Winemaking (rec.crafts.winemaking) Discussion of the process, recipes, tips, techniques and general exchange of lore on the process, methods and history of wine making. Includes traditional grape wines, sparkling wines & champagnes.

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Old 30-06-2004, 10:24 PM
Rick Gibson
 
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Default Canadian oak


My other hobby is woodworking and I do a lot of work with white oak, most of
what I have is from trees cut 10-15 years ago and stored in a barn. By the
time I take the rough lumber down the the size I need I have garbage bags
full of oak chips. Question - would these oak chips be any good for adding
oak flavour to the wine? The oak originally came from trees in southern
Ontario.

Right now most of it is going as bedding for a local pig farmer and if I can
save some of it and put it to a better use that would be great.

Thanks in advance
Rick



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Old 01-07-2004, 12:40 AM
David C Breeden
 
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Default Canadian oak

Rick Gibson ) wrote:

My other hobby is woodworking and I do a lot of work with white oak, most of
what I have is from trees cut 10-15 years ago and stored in a barn. By the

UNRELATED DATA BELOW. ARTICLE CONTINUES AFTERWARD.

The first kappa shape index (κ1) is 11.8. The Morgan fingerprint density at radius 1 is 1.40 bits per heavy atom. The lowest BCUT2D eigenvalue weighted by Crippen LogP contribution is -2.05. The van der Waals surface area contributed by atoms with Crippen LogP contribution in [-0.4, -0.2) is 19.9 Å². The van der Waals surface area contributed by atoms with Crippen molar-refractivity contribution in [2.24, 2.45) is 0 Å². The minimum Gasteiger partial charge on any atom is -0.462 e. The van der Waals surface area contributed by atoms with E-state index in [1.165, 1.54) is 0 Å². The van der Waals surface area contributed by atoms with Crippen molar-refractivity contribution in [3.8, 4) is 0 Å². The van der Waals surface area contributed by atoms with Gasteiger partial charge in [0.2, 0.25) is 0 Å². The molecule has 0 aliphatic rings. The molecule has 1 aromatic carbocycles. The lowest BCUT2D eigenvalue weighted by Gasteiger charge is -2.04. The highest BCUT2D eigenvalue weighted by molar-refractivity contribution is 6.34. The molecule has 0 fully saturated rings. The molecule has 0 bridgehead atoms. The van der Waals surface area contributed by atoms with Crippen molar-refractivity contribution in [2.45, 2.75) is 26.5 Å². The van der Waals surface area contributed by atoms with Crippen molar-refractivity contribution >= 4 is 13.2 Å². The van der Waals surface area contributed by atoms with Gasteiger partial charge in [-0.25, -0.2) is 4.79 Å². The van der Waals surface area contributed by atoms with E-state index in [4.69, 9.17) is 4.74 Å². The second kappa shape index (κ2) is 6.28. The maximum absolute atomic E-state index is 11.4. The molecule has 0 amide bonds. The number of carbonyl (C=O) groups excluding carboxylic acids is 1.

time I take the rough lumber down the the size I need I have garbage bags
full of oak chips. Question - would these oak chips be any good for adding
oak flavour to the wine? The oak originally came from trees in southern
Ontario.


Right now most of it is going as bedding for a local pig farmer and if I can
save some of it and put it to a better use that would be great.


Thanks in advance
Rick



Hi Rick,

I know there are now (and I don't know for how long, though I think
not long) coopers in Canada making barrels out of Canadian white
oak. There are six wineries trying them down in the Niagara region,
I'm told.

I tasted chard out of one at Featherstone, and the oak seemed fine.

Dave
************************************************** **************************
Dave Breeden
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Old 01-07-2004, 02:30 AM
Glen Duff
 
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Default Canadian oak

Rick,

Red oak is a little more common than white oak in terms of availability,
at least for woodworking in Ontario if I'm not mistaken.

Therefore make certain your oak is not red oak as that can be poisonous.
I would assume the white oak in Ontario is American Oak and therefore
it will tend to lend oakiness and tannins more quickly than european
varieities which are a different species.

Good luck,

Glen Duff
------------------

Rick Gibson wrote:

My other hobby is woodworking and I do a lot of work with white oak, most of
what I have is from trees cut 10-15 years ago and stored in a barn. By the
time I take the rough lumber down the the size I need I have garbage bags
full of oak chips. Question - would these oak chips be any good for adding
oak flavour to the wine? The oak originally came from trees in southern
Ontario.